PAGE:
Daniel Langberg publishes article on lessons from NCTC for interagency teams

September 29, 2010 in News by admin

WASHINGTON, DC – The new issue of Homeland Security Affairs — a journal of the Naval Postgraduate School Center for Homeland Defense and Security (CHDS) — contains an article on interagency organizations that is rooted in PNSR’s 2010 report, “Towards Integrating Complex National Missions: Lessons from the National Counterterrorism Center’s Directorate of Strategic Operational Planning.”

The article, “Organizational Innovations in Counterterrorism: Lessons for Cyber-security, Human Trafficking, and Other Complex National Missions,”  argues that today’s national security environment demands whole-of-government approaches to complex national missions ranging from combating terrorism and trafficking in persons to securing cyberspace. These and many other twenty-first century security challenges require an agile and integrated response; however, our national security system is organized along functional lines (diplomatic, military, intelligence, law enforcement, etc.) with weak coordinating mechanisms across these functions.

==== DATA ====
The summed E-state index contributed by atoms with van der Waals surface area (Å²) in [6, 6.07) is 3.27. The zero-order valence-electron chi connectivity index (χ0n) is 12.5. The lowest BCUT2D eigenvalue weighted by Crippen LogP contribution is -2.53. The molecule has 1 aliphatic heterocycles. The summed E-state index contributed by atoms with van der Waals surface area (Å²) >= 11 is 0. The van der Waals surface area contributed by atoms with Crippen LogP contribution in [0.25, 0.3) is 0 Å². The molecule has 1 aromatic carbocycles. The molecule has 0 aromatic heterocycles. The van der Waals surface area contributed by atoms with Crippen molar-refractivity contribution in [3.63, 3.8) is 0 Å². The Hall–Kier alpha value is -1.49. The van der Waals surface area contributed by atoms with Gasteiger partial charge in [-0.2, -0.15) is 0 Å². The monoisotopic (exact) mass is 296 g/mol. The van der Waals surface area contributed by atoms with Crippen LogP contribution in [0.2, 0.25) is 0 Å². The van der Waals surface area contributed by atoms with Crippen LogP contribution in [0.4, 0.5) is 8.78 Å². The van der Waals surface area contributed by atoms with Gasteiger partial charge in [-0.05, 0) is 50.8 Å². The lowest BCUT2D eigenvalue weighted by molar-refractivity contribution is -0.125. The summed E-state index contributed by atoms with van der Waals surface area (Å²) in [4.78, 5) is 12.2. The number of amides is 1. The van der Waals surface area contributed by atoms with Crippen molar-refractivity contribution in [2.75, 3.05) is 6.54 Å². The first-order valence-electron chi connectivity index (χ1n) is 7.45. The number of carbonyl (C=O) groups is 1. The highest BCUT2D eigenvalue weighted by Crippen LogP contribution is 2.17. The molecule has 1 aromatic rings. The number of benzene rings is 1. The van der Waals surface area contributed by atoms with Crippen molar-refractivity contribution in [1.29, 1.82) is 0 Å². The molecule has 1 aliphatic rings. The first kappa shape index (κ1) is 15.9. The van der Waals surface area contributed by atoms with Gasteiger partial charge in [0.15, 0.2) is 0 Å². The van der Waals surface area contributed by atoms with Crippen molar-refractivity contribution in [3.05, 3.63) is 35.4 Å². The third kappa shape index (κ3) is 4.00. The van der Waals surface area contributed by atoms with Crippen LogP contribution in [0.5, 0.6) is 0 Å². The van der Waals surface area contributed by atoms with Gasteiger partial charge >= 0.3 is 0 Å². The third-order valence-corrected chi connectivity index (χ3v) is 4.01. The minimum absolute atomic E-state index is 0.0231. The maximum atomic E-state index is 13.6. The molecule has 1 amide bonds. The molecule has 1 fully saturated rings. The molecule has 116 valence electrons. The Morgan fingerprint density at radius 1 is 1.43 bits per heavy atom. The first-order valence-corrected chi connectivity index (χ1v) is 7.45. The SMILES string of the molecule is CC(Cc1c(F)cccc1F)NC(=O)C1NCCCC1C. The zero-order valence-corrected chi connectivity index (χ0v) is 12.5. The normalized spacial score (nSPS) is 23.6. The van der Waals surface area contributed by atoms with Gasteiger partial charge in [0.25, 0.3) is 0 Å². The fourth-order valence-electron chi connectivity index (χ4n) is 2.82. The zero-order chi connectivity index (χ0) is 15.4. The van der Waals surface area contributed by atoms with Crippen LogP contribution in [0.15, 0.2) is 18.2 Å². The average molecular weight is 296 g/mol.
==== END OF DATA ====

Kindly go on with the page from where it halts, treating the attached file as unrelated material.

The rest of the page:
Daniel R. Langberg, article author and Deputy Director of the PNSR study, stated: “Recent reforms in the U.S. government counterterrorism community offer valuable insights into this challenge as well as lessons that should be considered in the context of other complex national security missions.”

The article highlights the fact that key functions such as strategy development, linking strategy to resources, planning, and assessments are not being fulfilled on a whole-of-government basis for several high priority national missions. Drawing on PNSR’s analysis of NCTC’s Directorate of Strategic Operational Planning, the author explores the potential of interagency organizations and teams as national level integrating mechanisms that can support the National Security Staff in fulfilling these and other functions on a whole-of-government basis for complex national security missions such as cybersecurity.

The article is available from the Homeland Security Affairs website at: http://www.hsaj.org/

For further comment please contact:
Project on National Security Reform
(646) 662-4092